- The Washington Times - Tuesday, March 4, 2003

SANTA MONICA, Calif., March 4 (UPI) — Police said Tuesday that they were virtually certain that a jailed ex-convict had posed as a smooth-talking Hollywood photographer last month and lured a young woman who had aspired to get into the movie business to her death.

The body of Kristine "Kristie" Johnson, 22 as of last Friday, was found Monday in a ravine in the Hollywood Hills more than two weeks after she set out for what she believed was an appointment to have photos taken in connection with a specific film production.

No charges have been filed against the unidentified suspect, who was described as a convincing ex-con who apparently approached numerous women at a shopping center with a story about being a photographer involved in casting for movies.

"All of the people we know to have been approached in this manner said this person is a very convincing and very smooth con-type person," Santa Monica Police Chief James Butts told reporters Tuesday. "I don't think it was an issue of naivet. This person was a very convincing, predatory person."

Butts said the suspect would not be identified until formal charges were filed, although he was confident the individual had killed the part-time student and data-entry operator who hailed from western Michigan with high hopes of breaking into the movies in some capacity.

"He was convicted of two crimes involving females and the same M.O.," Butts said. "It was through an offer to audition for a photo shoot related to a specific movie production."

Johnson left her Santa Monica apartment on Feb. 15 after telling a roommate she was on her way to Beverly Hills to meet a photographer from a movie studio whom she had met earlier in the day while shopping in nearby Century City.

The search for the blue-eyed blonde was broken open Feb. 25 when her Miata sports car was located in the parking garage at the posh St. Regis Hotel where it had been left by an unidentified man who had casually tossed the keys to the valet and walked away.

The valet said the man matched a composite sketch based on the description provided by another woman who said she had an uncomfortable encounter in January with a man who had claimed to be a movie photographer.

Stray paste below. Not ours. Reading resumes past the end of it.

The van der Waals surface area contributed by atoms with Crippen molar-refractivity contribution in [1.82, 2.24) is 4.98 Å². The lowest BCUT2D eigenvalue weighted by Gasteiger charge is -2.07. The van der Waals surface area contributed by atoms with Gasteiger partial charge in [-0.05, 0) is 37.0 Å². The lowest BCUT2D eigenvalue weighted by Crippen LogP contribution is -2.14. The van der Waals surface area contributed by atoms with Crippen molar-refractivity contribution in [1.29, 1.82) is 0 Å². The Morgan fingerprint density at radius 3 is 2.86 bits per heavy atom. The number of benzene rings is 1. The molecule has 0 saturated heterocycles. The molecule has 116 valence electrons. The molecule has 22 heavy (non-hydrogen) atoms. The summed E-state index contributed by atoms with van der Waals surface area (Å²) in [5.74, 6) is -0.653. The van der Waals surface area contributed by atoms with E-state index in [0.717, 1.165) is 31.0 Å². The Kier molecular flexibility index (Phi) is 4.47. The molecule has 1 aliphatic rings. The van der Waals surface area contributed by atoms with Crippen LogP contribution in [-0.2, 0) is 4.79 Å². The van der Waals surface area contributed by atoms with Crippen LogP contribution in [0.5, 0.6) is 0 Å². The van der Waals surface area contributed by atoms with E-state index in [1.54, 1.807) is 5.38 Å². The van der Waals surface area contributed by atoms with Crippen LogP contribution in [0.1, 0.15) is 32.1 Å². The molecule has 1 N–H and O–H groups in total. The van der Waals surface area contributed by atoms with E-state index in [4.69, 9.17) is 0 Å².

In the January incident, Butts said, the alleged photographer asked the woman to bring or to wear a specific article of clothing and meet him in West Hollywood, which was a site about two blocks from the home where he was staying that was recently searched by police. The woman said the photographer became aggressive with her when she did not have the specified apparel; however, she had been prudent enough to have her boyfriend, a former law enforcement officer, with her. He then chased the man away after shaking him down for identification.

Butts said Johnson, who was found clad in underwear and stockings, had the same article of clothing that the woman in January had been told to bring. In addition, detectives had been able to verify that their jailed suspect had been at the Century City Mall at the same time Johnson was approached by the man believed to have eventually killed her.

When a reporter asked how the police chief believed the woman in January could "fall for the pitch" allegedly made by the suspect, Butts refused to characterize either woman as gullible.

"I don't think 'fall for the pitch' is an appropriate way to put it," the chief observed. "I believe she, like Kristie, felt this was a credible person and responded to what she thought was an opportunity."

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